Scotty 2 Hotty: I think the WWE releases took a big toll on me

Scotty 2 Hotty opens up about his decision to depart WWE and his experience coaching at the Performance Center

Photo Courtesy: WWE

Scott Garland opens up about his decision to leave WWE.

For the past five years, Scott Garland (Scotty 2 Hotty) was a coach at the WWE Performance Center. This past November, Garland took to social media to share that he requested his release from the sports-entertainment company.

He has since returned to in-ring action and competed against Joey Janela at Game Changer Wrestling’s ‘Die For This’ show. Garland sat down with Chris Van Vliet to discuss his post-WWE endeavors and why he decided to step away from the company. He believes that the talent releases took a big toll on him and was not thrilled to see people he established relationships with be cut.

It was over the last couple of months. Once the pandemic happened and all the releases started happening, I think the releases took a big toll on me. When I became a coach, I had no idea how much I would love that job, and those guys are then like your children. You create these relationships with people, and you see them get released, and you find out with everyone else when they come up on Twitter. My buddy in Nashville texted me, ‘Oh, the releases are happening again…’ So then I jump on Twitter and I see somebody released that was in my class and I just saw [them] 3 hours before. That’s how I am finding out, and dude, this is not cool.

One of Garland’s gripes was being informed about a talent’s release before they found out. He said there were occasions when a talent would send coaches ‘thank you’ messages and they assumed it was because of a class they held at the Performance Center, but it was actually because that talent was departing the company.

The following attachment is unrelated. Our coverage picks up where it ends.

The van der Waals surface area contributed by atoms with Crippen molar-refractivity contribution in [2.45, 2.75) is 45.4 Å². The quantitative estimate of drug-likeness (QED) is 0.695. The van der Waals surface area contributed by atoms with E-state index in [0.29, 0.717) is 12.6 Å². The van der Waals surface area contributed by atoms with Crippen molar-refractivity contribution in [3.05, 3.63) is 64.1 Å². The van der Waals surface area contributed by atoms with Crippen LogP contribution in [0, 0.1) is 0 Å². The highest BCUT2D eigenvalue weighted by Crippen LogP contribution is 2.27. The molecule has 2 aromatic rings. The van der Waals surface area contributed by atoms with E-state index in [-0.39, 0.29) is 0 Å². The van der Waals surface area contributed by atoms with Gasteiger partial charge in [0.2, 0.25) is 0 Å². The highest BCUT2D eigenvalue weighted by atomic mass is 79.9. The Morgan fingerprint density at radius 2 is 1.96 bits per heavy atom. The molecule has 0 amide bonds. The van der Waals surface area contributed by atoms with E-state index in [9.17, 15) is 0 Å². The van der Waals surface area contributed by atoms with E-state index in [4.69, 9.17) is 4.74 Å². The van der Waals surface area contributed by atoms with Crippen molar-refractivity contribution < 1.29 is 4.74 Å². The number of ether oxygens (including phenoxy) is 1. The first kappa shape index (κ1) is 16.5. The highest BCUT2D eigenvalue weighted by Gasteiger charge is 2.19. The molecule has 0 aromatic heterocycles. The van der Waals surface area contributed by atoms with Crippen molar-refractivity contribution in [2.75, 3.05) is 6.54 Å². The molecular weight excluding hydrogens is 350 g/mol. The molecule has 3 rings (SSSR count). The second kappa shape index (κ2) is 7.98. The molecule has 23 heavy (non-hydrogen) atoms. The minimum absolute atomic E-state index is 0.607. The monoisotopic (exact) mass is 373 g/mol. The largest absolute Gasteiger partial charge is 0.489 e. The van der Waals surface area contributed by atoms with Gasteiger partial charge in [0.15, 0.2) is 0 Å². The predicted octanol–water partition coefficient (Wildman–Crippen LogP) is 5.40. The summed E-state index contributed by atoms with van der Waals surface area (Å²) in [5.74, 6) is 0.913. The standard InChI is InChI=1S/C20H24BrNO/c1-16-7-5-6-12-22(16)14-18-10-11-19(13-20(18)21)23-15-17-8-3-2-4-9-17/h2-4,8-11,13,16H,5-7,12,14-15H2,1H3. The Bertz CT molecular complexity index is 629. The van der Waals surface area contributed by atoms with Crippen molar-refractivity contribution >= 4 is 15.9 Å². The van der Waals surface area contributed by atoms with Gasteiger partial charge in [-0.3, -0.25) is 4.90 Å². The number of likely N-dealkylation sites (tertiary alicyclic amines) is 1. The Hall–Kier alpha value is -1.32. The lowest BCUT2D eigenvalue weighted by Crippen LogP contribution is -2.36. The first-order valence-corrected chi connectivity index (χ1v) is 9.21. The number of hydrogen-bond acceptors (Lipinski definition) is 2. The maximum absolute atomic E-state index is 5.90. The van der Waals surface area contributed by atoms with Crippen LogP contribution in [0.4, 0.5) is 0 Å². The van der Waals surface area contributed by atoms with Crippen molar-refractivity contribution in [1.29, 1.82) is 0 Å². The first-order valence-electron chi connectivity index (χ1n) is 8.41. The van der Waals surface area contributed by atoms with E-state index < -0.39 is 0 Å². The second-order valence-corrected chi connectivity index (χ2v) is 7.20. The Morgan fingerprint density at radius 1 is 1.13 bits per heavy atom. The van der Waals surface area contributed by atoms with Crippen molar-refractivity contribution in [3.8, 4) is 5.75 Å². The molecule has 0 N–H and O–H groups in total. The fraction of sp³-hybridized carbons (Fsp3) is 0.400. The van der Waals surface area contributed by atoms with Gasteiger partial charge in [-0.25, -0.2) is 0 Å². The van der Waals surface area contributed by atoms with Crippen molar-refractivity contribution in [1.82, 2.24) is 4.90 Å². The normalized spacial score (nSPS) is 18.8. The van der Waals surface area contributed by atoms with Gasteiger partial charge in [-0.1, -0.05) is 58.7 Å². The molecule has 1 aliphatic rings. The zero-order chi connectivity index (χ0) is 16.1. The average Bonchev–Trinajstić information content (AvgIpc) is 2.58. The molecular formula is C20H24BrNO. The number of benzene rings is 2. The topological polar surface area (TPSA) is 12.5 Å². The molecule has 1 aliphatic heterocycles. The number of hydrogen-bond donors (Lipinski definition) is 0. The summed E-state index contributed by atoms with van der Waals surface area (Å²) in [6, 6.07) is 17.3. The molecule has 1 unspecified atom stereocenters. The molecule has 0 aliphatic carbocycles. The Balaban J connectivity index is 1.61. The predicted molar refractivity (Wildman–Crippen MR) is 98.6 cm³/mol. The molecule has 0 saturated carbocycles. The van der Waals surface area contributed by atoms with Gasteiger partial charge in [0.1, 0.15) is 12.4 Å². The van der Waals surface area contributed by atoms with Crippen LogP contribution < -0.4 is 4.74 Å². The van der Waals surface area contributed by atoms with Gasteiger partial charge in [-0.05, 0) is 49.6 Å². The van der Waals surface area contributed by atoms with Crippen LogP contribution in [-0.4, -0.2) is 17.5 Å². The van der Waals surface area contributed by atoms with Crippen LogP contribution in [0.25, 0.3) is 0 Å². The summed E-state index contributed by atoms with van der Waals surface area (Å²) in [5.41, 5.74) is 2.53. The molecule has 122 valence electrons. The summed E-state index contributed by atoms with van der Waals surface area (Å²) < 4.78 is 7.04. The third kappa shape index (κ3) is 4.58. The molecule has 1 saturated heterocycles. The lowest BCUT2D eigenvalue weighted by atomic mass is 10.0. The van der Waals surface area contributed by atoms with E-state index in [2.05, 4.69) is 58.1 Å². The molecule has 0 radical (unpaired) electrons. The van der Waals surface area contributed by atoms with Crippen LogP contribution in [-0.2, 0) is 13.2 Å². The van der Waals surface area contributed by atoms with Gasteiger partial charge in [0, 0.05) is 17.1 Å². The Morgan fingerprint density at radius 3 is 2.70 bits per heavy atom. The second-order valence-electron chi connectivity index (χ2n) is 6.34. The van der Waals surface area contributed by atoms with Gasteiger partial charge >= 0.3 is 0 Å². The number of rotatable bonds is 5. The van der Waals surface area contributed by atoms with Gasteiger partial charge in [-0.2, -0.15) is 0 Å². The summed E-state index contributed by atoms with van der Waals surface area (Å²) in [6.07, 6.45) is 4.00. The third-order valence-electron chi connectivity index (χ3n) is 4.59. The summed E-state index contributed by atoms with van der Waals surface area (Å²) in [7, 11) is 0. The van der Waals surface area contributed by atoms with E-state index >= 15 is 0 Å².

No, towards the end they started doing a group text when they let people go. That was one of my beefs when I left. I don’t want to know when talents are getting released before they do. But once it’s done, can’t you send something out to you know, have an intern who is sitting beside the person doing the cuts send a text to their coach and say, ‘Hey, I just want to let you know [this person has been released].’ Me and some of the other coaches had talent texting us saying, ‘Hey, thanks for everything’ and we respond with, ‘Hey, no problem. It’s great having you in class.’ And we think they are talking about being in class today, but no, they’ve just got cut. There were just so many releases, and I wasn’t having fun, and I saw people outside that appeared to be having fun.

Later in the conversation, Garland was asked what is WWE looking for in wrestlers. Scott stated that they want younger prospects.

He thinks the direction will swing back to what it used to be because they’ll need people with experience to balance out with those who do not have experience or a great deal of it.

Well it might be different now [laughs]. But when I left there a month ago, they want young. [Chris asks if they want people who have been in a ring before] It doesn’t seem like it. I know that they are doing try-outs for people who have never done this, they are hiring all these college athletes. I have always said that you can’t teach passion, and you need passion to do this. No matter how much money you are making, if you are on the road doing 200 shows a year and you are traveling, which adds about 50 days, you are looking at 250 to 300 days a year on the road. No matter what you are making in money, you need passion. I think at some point it will swing back the other way and they will go, ‘Where are the men at? We need men!’ And then you will see a bunch of guys come in who are a little bit older and more experienced. Putting green on green on live television can be dangerous.

Prior to his GCW debut, Scotty’s last match was in 2016. Before he went to WWE to coach, he became an EMT after graduating from Fire Fighter Lake Tech.

About Andrew Thompson 8789 Articles
A Washington D.C. native and graduate of Norfolk State University, Andrew Thompson has been covering wrestling since 2017.